1. Forum
  2. >
  3. Topic: Latin
  4. >
  5. "We throw the fish to you."

"We throw the fish to you."

Translation:Piscem vobis iacimus.

September 22, 2019



tibi is "to you" as an indirect object, which is not the situation we have in this sentence. Throwing something to (or towards) someone demands "ad" and an accusative of place to which.


iacio is a verb that can take a dative or ad + accusative to show motion towards an object. adicio (throw to/at) only takes the dative for this motion. Here, both seem acceptable. (Lewis & Short dictionary)


I agree, I don't think the dative case should be used when describing physically throwing something


Precisely. We have to distinguish between "to" that means "motion towards" ( = ad + accusative) and "to" that means "in someone's interest, for someone" (= dative case, indirect object).

Maybe we should translate: "We throw the fish for you ( = on your behalf)".


to throw...involves movement from one place to another...needs ad plus accusative, NOT dative case


It is also possible "iacere aliquid IN ALIQUEM"


"Iacere aliquid in aliquem", means to throw something to someone".

In aliquem, here is "vobis", and Aliquid is "piscem". So, I don't really understand your question.


He wants to construct it with preposition in + accus., as opposed to the dative.

Elsewhere I've suggested using ad + accusative, with iacere.

[deactivated user]

    I think "ad" + accusative would have been better: it can be a place complement (the fish going toward you) and even an ostile movement (the fish going against you)


    How would you say, "we throw fish at you"?


    there's no way to tell from the English that 'fish' is singular. It is translated into a Latin plural elsewhere. How are we supposed to guess?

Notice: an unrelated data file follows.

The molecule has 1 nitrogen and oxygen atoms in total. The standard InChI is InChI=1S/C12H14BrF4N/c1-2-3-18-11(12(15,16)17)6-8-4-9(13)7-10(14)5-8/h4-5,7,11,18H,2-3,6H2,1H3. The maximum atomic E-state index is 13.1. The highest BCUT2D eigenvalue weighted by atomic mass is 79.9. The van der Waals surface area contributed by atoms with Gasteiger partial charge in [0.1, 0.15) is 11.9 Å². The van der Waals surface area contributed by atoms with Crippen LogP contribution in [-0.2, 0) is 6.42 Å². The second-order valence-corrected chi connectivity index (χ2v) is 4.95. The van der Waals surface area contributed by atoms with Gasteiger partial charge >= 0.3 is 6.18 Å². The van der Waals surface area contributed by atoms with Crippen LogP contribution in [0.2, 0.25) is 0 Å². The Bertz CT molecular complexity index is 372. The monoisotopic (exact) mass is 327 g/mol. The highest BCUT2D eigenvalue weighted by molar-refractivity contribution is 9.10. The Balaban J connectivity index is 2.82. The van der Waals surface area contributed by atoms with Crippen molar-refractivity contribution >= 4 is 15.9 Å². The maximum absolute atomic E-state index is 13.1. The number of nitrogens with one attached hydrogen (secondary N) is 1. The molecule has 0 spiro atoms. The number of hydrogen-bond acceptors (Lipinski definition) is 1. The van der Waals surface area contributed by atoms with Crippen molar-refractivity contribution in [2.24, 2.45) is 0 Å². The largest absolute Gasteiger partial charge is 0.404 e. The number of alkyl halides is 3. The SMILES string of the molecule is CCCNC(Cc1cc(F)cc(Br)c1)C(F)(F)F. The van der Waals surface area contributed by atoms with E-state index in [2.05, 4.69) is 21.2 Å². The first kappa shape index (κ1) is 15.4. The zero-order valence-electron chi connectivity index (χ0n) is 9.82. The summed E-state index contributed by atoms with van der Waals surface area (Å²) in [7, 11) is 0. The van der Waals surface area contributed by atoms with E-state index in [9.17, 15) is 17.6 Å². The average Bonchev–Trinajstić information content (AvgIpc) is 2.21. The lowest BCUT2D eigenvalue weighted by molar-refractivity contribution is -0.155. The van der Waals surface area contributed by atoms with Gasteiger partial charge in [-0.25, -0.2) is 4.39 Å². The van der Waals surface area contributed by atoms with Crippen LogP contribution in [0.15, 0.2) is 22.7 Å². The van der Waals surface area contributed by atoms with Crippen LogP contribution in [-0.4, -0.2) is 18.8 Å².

In such situations, Duolingo should accept both possibilities as correct. If it does not, and you believe your answer is otherwise correct, then report it as "My answer should be accepted.".


    A general statement as in "I like fish" would be a plural..."Pisces mihi placent." The singular may be determined if the indefinite article "a" can be put in front of fish: "I'd like (a) fish." But if you did this to the "I like (a) fish" example, you'd be stating your affection for one specific fish. This Duolingo sentence could have a singular or plural "fish", although someone throwing many fish seems excessive.


    Not if we're describing a process. Haven't you seen video of a fish market where the employees form a line, and throw large-ish fish along the line from the truck to the store, like a bucket brigade?


    "you" should be accusative - place to which and not dative


    Weird bug: Duolingo offered only "iacimus", then said I have a typo and it should have been "iaciumus".


    This I also cannot understand. IaciUmus???


    How can a word "iacimus" be spelled wrong when it is YOUR word?


    The phrase says "you" which could be plural or singular. If you only accept the plural, you should make it "you(pl)" or "you all"


    Domingo claimed that I had a typo for this but I don't believe that is correct. I was using the word bank rather than the keyboard and yet it. flagged "iacimus"


    In foro Loco Lucii laboramusne?

    Learn Latin in just 5 minutes a day. For free.